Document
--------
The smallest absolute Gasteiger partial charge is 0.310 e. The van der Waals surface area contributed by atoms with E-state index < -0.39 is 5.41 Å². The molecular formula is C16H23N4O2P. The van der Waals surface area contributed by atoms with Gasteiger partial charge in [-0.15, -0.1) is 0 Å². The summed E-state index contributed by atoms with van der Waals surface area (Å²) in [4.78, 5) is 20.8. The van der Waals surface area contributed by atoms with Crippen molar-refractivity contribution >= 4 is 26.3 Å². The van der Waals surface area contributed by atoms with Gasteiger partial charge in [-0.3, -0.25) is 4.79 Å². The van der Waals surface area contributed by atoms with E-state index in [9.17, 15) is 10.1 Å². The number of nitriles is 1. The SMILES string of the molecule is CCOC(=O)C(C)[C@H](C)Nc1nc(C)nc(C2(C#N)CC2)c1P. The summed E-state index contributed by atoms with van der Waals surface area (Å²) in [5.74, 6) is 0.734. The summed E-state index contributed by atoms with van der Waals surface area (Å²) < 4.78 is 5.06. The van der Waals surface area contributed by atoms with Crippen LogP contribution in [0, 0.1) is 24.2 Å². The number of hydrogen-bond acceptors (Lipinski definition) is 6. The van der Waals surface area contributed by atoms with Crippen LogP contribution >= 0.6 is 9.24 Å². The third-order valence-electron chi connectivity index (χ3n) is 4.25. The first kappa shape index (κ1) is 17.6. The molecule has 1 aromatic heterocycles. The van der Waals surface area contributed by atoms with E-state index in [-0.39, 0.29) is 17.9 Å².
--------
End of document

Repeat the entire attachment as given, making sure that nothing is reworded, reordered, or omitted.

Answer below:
The smallest absolute Gasteiger partial charge is 0.310 e. The van der Waals surface area contributed by atoms with E-state index < -0.39 is 5.41 Å². The molecular formula is C16H23N4O2P. The van der Waals surface area contributed by atoms with Gasteiger partial charge in [-0.15, -0.1) is 0 Å². The summed E-state index contributed by atoms with van der Waals surface area (Å²) in [4.78, 5) is 20.8. The van der Waals surface area contributed by atoms with Crippen molar-refractivity contribution >= 4 is 26.3 Å². The van der Waals surface area contributed by atoms with Gasteiger partial charge in [-0.3, -0.25) is 4.79 Å². The van der Waals surface area contributed by atoms with E-state index in [9.17, 15) is 10.1 Å². The number of nitriles is 1. The SMILES string of the molecule is CCOC(=O)C(C)[C@H](C)Nc1nc(C)nc(C2(C#N)CC2)c1P. The summed E-state index contributed by atoms with van der Waals surface area (Å²) in [5.74, 6) is 0.734. The summed E-state index contributed by atoms with van der Waals surface area (Å²) < 4.78 is 5.06. The van der Waals surface area contributed by atoms with Crippen LogP contribution in [0, 0.1) is 24.2 Å². The number of hydrogen-bond acceptors (Lipinski definition) is 6. The van der Waals surface area contributed by atoms with Crippen LogP contribution >= 0.6 is 9.24 Å². The third-order valence-electron chi connectivity index (χ3n) is 4.25. The first kappa shape index (κ1) is 17.6. The molecule has 1 aromatic heterocycles. The van der Waals surface area contributed by atoms with E-state index in [-0.39, 0.29) is 17.9 Å².